On the Hunger Games trilogy

Not So Weird Science

Why Tracker Jackers and Other Mutts Might Be Coming Soon to a Lab Near You
By Cara Lockwood

I will admit right now that I am entirely too critical of most sci-fi. I’m the one sitting in the movie theater grumbling, “that could never happen.” Or, more concisely, I’ll just say: “Seriously?”

Could there be some crazy disease somewhere in a lab that would turn the entire planet into brain-eating zombies or sunlight-fearing vampires? No way. Beefing up shark brains to make them super-smart predators? I don’t think so. Crazed prehistoric- sized piranhas that will devour anybody with an inflatable floatie and a cooler? Please. They want us to believe this stuff?

Like take the insane DNA-spliced mutant monsters that make terrifying cameos throughout the Hunger Games. I’m supposed to believe that one day we could be ripped apart by mutant wolves with tribute eyes? Stung by poisonous and relentless tracker jackers? Or get devoured by giant lizard men?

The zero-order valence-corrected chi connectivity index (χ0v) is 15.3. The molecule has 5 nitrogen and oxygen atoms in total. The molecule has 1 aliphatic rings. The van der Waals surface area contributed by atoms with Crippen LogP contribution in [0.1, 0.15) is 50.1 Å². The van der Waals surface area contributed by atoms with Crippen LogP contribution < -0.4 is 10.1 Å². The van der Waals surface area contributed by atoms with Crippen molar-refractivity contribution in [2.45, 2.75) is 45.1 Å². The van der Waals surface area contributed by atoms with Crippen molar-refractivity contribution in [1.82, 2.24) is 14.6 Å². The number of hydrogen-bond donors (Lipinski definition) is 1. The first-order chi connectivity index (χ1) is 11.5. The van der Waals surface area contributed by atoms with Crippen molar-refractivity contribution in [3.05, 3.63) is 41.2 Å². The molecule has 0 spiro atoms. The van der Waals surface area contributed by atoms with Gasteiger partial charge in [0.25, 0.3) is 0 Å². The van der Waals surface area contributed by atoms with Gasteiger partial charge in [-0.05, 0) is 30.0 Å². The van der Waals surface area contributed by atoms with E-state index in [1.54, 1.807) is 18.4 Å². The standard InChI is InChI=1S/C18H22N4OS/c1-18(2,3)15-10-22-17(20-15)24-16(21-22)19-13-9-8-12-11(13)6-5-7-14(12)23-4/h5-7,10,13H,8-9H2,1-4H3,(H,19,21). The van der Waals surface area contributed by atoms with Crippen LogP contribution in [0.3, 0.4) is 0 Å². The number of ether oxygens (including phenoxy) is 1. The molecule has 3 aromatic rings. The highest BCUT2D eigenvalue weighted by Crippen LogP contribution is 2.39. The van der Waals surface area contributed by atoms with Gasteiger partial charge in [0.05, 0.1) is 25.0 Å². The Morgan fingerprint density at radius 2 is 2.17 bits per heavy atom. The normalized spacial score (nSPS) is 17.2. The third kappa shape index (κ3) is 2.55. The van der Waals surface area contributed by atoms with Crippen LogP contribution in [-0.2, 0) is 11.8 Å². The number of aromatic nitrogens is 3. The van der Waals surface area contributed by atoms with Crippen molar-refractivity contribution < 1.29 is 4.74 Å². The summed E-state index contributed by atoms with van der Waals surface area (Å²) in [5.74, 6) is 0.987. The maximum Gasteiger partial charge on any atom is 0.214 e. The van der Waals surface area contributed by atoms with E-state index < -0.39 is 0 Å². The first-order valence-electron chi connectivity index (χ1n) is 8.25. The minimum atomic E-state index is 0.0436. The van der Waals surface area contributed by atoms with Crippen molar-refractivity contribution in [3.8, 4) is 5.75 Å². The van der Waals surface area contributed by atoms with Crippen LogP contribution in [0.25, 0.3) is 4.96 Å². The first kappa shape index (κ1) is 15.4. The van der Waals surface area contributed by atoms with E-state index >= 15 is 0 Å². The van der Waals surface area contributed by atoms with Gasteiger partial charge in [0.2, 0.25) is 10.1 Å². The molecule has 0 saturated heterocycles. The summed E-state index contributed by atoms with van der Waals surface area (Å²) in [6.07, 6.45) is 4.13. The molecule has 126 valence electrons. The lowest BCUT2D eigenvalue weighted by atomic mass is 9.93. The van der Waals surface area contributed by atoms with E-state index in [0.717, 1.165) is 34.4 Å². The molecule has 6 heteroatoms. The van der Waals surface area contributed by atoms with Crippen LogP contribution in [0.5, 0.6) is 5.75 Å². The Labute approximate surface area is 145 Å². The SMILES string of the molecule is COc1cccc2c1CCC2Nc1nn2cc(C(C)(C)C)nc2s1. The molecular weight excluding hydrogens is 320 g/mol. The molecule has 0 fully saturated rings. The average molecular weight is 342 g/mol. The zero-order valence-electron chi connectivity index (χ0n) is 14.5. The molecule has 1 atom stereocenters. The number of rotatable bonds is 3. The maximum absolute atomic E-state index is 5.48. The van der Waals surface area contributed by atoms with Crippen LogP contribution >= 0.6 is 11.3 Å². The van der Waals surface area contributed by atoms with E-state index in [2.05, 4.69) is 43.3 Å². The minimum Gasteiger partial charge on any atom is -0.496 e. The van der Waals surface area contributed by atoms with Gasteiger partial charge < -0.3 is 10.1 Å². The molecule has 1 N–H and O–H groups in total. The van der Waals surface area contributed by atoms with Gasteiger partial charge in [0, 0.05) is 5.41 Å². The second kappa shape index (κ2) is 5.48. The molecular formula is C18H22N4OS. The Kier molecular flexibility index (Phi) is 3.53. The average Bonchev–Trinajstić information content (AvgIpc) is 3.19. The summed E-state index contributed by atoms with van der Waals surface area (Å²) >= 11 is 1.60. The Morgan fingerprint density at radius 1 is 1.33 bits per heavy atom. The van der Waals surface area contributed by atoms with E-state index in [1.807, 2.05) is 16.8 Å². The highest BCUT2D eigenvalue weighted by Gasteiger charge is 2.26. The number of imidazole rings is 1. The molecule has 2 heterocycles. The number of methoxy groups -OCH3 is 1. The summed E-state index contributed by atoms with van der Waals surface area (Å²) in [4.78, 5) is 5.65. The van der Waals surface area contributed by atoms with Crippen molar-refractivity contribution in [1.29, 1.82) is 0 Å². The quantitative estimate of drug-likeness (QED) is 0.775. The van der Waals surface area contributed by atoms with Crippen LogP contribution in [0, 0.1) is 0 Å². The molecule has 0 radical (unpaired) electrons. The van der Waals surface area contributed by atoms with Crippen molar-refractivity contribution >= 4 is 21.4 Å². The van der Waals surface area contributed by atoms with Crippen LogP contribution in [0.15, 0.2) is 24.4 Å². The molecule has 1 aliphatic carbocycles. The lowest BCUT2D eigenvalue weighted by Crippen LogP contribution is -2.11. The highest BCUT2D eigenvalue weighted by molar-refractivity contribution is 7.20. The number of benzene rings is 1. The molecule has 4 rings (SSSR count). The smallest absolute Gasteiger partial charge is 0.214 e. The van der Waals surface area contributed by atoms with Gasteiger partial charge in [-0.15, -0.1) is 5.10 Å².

As it turns out . . . maybe so.

Not only do muttations–“mutts” for short–already exist in our world, but the stuff real scientists are doing is far wackier and sometimes scarier than what we see in the Hunger Games–if you can imagine that.

In this essay, you’ll read about some of the movie-worthy stuff going on in labs right now that makes jabberjays seem quaint. We’ll talk about why real-life sci-fi is way scarier than anything you might find in the Hunger Games, and about the lesson we can learn from Panem about not playing God and using science wisely.

But first: let’s talk about the science that makes mutts possible: genetic engineering.

Could Tracker Jackers Exist?

In the real world, genetic engineering–the science of altering DNA by adding or subtracting genes in order to create  …

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